NY-based, Puertorrican artist Pepón Osorio
has been recently working in a new project in Kathmandu, invited by the Kathmandu Contemporary Arts Centre, which is where I'm having my residency.
His projects take him into human communities and literally into people's homes, as a way of accessing their culture and exposing sensitive issues in those communities, be it the Puertorricans in the Bronx or the Newaris in Kathmandu.
In the talk he gave prior to the opening of his show, he confessed to be more interested in the implications of art-making than in the art itself. He often starts his projects without really knowing if the result will be art or something else. The project itself earns its status as art afterwards, independently from Osorio's will.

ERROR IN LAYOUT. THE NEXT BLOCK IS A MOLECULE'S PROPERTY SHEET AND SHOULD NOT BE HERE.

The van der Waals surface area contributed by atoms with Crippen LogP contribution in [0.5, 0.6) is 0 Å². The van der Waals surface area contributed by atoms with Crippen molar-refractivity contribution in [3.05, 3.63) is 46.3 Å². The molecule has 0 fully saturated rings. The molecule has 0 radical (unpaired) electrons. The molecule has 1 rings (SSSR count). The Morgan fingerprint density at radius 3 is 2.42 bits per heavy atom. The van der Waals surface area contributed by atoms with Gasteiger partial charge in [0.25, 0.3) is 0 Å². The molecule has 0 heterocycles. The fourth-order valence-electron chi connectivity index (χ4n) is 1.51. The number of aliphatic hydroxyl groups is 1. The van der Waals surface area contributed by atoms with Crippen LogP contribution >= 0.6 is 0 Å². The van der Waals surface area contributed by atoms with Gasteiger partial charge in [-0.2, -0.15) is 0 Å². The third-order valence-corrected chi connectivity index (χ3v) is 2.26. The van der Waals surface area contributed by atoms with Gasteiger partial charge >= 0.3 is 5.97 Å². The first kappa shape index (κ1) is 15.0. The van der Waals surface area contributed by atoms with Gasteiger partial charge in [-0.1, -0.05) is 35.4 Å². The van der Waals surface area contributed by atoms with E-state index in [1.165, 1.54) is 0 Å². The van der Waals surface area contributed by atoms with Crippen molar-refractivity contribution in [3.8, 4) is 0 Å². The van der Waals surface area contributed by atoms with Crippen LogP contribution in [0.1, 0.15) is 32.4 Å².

I particularly liked when he remembered his first years in art, after obtaining his MA from Columbia. He'd go to the big galleries in New York and feel that the art he was supposed to revere didn't speak to him. His answer was to get a studio and work in isolation for five years, without visiting a single show or museum.
One day, a stubborn curator convinced him to have a solo show in a community museum, which led to his participation in the 1993 Whitney Biennial. His work was taken straight from his studio into major collections, without ever being represented by a gallery. Quite an alternative path to the usual art rat race.